"Pour vous, Monsieur," Kent says. "Pour vous."
Kent backs out through the curtains, and the sliding doors groan shut again, and I find myself scrambling to open this unusual, thin package. Most of my letters are emails these days.
I should have a knife — a letter opener — but I don't, so I rip the envelope open, tearing the flap, and pull out the one sheet of paper inside. It's a real letter, written with what looks to have been a fountain pen. Let me tell you what it says.
It's from a young man, who a year ago took a travel tour with Passports, the travel company. It starts a lot like other letters I get from such people. The hotels were great — all of them in the center of the city. The food was ample, and authentic. The guides were all terrific. Loved those direct airline flights. I hear this sort of thing often. It's a very good travel company we have.
Next, and a bit closer to my heart, he says that the trip changed his life. He did not realize that the world was such a big place, he explains, and that the people in it are so very different. This discovery came as something of a shock for him, and was not an altogether pleasant experience. But it did him a lot of good, he says, and had implications for him, personally. For example, he is now writing to me from a university which he might not otherwise have chosen to attend. His present course of study, which he hopes will prepare him for service in the diplomatic corps, had never been envisioned prior to his own overseas trip.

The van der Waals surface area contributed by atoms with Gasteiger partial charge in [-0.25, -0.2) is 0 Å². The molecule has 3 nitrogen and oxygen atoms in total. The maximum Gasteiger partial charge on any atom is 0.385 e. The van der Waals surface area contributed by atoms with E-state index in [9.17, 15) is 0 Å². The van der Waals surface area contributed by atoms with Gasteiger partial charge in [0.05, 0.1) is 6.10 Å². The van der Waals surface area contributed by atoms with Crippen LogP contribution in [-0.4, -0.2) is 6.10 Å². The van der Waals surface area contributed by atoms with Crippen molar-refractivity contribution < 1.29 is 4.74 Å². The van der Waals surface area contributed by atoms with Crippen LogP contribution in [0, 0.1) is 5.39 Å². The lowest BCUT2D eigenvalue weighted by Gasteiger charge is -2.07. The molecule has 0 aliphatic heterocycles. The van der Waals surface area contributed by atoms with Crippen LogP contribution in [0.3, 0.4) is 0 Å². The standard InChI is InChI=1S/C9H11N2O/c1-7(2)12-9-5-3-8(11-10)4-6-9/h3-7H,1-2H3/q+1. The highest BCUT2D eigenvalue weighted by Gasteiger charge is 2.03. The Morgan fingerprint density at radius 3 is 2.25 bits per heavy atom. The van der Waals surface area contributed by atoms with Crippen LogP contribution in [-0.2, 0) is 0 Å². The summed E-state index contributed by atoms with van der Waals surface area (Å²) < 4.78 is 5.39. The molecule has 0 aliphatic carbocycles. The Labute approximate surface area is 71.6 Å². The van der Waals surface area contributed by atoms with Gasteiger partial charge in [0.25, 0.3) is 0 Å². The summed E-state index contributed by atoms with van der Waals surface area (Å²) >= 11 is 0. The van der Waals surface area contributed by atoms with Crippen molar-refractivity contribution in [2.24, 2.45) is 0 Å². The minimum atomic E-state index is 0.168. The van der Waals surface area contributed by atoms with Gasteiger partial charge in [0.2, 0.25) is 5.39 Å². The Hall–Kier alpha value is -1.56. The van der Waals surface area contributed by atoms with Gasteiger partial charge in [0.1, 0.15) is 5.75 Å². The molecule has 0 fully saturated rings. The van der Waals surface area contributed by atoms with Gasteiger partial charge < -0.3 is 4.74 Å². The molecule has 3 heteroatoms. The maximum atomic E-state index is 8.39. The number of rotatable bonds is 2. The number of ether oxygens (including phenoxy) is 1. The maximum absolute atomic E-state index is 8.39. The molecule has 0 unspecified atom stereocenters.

Ringing in my ears is the tag line of the "Young Look " 16mm films, delivered by the NBC radio announcer Fred Collins. "...for in learning about Europe, they have learned something more about themselves."
The letter concludes on a congratulatory note: keep on doing what you're doing. Keep up the good work. And other such exhortations which I have heard before.
But this young man was not entirely done with me. He had a couple of more things to say. He apparently thought that a "PS" would do the trick.
Startled by it, I read the postscript twice, and then, still not believing my eyes, I read it a third time. Here it is, verbatim:
PS: My grandmother, who died last year, was French. She came to the United States as a young woman, and has always had things to say about travel being a part of education. She helped me pay for my Passports trip, and said she may have known you when you were a student in Paris. Her maiden name was Danielle Berthon.
I am going to write back to this young man. It's going to be a real letter too, on paper, with a real postage stamp on the envelope. I already know what it's going to say. It's going to be only one word long.
 Markle, G., "Le Caractère Opérationnel du Temps," University ofParis, 1962.http://www.studiowner.com/essays/essay.asp?books=0&pagnum=198
 Voelkel, T.S., "A Young Look at Europe," American Leadership Press, Worcester, MA, 1968. 256pp., Preface by Gilbert Scott Markle.
All original material copyright © Gilbert Scott Markle. All rights reserved.
** This was the last essay Gil Markle ever wrote for Studiowner.com Two years after Markle's death, an employee of the travel company, Passports, found a photograph of a young woman inside a book that had been languishing in a shelving unit with hundreds of other books in the company's corporate headquarters for over 30 years. Written on the back of the photo? "My beautiful Dani."